Local Big Issue vendors return to safely sell on high streets of London


This week Big Issue vendors in London have returned eagerly to their pitches to sell the magazine for the first time since the third national lockdown.

TBI, which offers homeless and vulnerably housed people a means by which to earn a legitimate income, has taken the decision over the past three national lockdowns to safeguard its network of vendors and the public by asking that they stop selling on streets across the whole of the UK.

Following announcements by the government regarding the easing of restrictions, the organisation confirmed that 1,400 magazine vendors will be back out selling the magazine across England and Wales for the first time in over 22 weeks since lockdown.

TBI has taken measures including the provision of extensive PPE, contactless card payment equipment and the introduction of stringent health and safety procedures in all distribution offices to ensure vendors’ and customers safety remains paramount.

Norma Jean Taylor, 64 who sells the magazine outside Waterloo Station, said: “I’m looking forward to seeing my people again and earning my daily bread. I want to meet my regulars to make sure they survived this mishap or whatever you want to call it. Some of my regulars were elderly and I worry about those who used to travel from afar – I guarantee some of them will be just working from home now because they will find that it’s better to do that than go back to work. I’m looking forward to seeing other vendors and making sure they are okay as well as the customers. Our customers are important to us and we have missed them sorely because they make our day and we make their day.”

Mike Danks, 61, who sells the magazine outside Finsbury Park tube station, said: “Just getting out of the house, getting back into a bit of work and trying to motivate myself into doing something positive. It’s definitely been a difficult year but I want to get back to seeing people at The Big Issue and customers. It will be nice to see people who I have gotten to know over the last few years. I’m hoping there won’t be another lockdown.”

Michael Costello, 76, who sells the magazine outside Canary Wharf, said: “Having a regular income is a fairly obvious one but I’m looking forward to normality. It’s a great strain on the country having shut down. Most of all I hope things go back to normal. There are plenty of things I can’t do, such as contact friends because the likelihood is they will be locked down.”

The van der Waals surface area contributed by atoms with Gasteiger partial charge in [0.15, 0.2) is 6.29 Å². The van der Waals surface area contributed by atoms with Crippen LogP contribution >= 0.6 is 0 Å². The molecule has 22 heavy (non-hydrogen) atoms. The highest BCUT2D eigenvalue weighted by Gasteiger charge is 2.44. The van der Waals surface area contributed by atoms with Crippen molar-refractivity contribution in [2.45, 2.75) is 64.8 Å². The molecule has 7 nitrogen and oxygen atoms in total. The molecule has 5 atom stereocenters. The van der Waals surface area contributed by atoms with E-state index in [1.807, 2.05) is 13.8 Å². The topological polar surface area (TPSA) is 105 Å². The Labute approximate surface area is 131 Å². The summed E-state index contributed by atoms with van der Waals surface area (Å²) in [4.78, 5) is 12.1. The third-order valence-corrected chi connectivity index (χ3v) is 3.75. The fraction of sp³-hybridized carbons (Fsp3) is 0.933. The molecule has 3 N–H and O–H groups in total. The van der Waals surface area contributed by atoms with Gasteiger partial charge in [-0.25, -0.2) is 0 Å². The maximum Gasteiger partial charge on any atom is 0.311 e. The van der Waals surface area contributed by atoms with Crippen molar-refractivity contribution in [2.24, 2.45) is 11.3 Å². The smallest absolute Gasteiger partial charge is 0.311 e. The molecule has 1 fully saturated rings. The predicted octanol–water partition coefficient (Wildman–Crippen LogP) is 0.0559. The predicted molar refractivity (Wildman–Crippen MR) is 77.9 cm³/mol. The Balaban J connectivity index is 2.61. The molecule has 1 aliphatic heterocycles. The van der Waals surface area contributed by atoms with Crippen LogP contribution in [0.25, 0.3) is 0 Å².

Dave Martin, 59, who sells the magazine outside Tesco, Hammersmith, said: “I’m already back on my pitch, handing out cards for my art website. I have had a good welcome back. I know quite a lot of people and they’re really glad to see me. That’s what I’ve been missing when I’ve been on my own. When I get back to selling the magazine I hope I see everyone. You get a connection, you have a rapport and I hope everyone is okay with Covid going on.The Big Issue’s staff have welcomed me back and I like to be here. It’s a social thing. It’s not just about selling the magazine.”

Lord John Bird, founder of The Big Issue said: “We are full of pride and hope that, after over 22 weeks of being in lockdown, our vendors are back out there, able to reconnect with their local communities and earn a legitimate income once again.

“As ever, we wish to thank all those who have so generously supported us and our vendors during this challenging time. Every donation and subscription that has been made or taken out, has meant that we have been able to support vendors while they have been unable to sell the magazine safely on the streets.

“Please look out for your local vendor back on their pitch from today. We would encourage anyone who doesn’t have a local vendor and wants to support our mission to help people in poverty improve their lives to buy a subscription to the magazine. We’ve have missed you all and we are so pleased to be back.”